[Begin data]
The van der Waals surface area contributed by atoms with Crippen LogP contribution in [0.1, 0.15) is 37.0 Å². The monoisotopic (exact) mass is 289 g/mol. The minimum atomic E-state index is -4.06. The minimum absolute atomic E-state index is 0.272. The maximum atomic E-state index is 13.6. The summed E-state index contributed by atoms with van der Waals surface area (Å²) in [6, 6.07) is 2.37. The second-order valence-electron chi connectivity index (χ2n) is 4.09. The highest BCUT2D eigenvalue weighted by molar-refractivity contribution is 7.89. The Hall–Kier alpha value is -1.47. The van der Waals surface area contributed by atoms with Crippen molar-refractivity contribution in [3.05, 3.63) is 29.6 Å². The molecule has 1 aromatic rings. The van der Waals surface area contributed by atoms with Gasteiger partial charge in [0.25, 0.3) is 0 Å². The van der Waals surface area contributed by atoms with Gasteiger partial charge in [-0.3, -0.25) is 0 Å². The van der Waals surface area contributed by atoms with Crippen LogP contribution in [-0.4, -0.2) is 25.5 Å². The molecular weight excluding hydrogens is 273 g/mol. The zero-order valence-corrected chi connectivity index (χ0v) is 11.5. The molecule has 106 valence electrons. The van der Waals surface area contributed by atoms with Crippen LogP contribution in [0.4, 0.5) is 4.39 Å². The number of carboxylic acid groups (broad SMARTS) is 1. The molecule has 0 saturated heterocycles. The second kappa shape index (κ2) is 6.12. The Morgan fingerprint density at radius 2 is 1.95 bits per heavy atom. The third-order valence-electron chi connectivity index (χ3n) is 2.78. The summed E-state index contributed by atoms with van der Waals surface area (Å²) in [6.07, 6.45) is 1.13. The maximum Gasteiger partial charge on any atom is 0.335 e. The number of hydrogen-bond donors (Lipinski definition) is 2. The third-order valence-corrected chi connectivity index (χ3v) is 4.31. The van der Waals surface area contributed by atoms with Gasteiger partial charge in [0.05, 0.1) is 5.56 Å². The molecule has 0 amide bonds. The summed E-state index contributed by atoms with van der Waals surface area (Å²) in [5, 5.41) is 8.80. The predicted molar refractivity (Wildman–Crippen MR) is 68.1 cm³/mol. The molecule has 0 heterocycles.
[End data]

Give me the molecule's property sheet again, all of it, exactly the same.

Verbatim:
The van der Waals surface area contributed by atoms with Crippen LogP contribution in [0.1, 0.15) is 37.0 Å². The monoisotopic (exact) mass is 289 g/mol. The minimum atomic E-state index is -4.06. The minimum absolute atomic E-state index is 0.272. The maximum atomic E-state index is 13.6. The summed E-state index contributed by atoms with van der Waals surface area (Å²) in [6, 6.07) is 2.37. The second-order valence-electron chi connectivity index (χ2n) is 4.09. The highest BCUT2D eigenvalue weighted by molar-refractivity contribution is 7.89. The Hall–Kier alpha value is -1.47. The van der Waals surface area contributed by atoms with Crippen molar-refractivity contribution in [3.05, 3.63) is 29.6 Å². The molecule has 1 aromatic rings. The van der Waals surface area contributed by atoms with Gasteiger partial charge in [0.25, 0.3) is 0 Å². The van der Waals surface area contributed by atoms with Gasteiger partial charge in [-0.3, -0.25) is 0 Å². The van der Waals surface area contributed by atoms with Crippen LogP contribution in [-0.4, -0.2) is 25.5 Å². The molecular weight excluding hydrogens is 273 g/mol. The zero-order valence-corrected chi connectivity index (χ0v) is 11.5. The molecule has 106 valence electrons. The van der Waals surface area contributed by atoms with Crippen LogP contribution in [0.4, 0.5) is 4.39 Å². The number of carboxylic acid groups (broad SMARTS) is 1. The molecule has 0 saturated heterocycles. The second kappa shape index (κ2) is 6.12. The Morgan fingerprint density at radius 2 is 1.95 bits per heavy atom. The third-order valence-electron chi connectivity index (χ3n) is 2.78. The summed E-state index contributed by atoms with van der Waals surface area (Å²) in [6.07, 6.45) is 1.13. The maximum Gasteiger partial charge on any atom is 0.335 e. The number of hydrogen-bond donors (Lipinski definition) is 2. The third-order valence-corrected chi connectivity index (χ3v) is 4.31. The van der Waals surface area contributed by atoms with Gasteiger partial charge in [0.05, 0.1) is 5.56 Å². The molecule has 0 amide bonds. The summed E-state index contributed by atoms with van der Waals surface area (Å²) in [5, 5.41) is 8.80. The predicted molar refractivity (Wildman–Crippen MR) is 68.1 cm³/mol. The molecule has 0 heterocycles.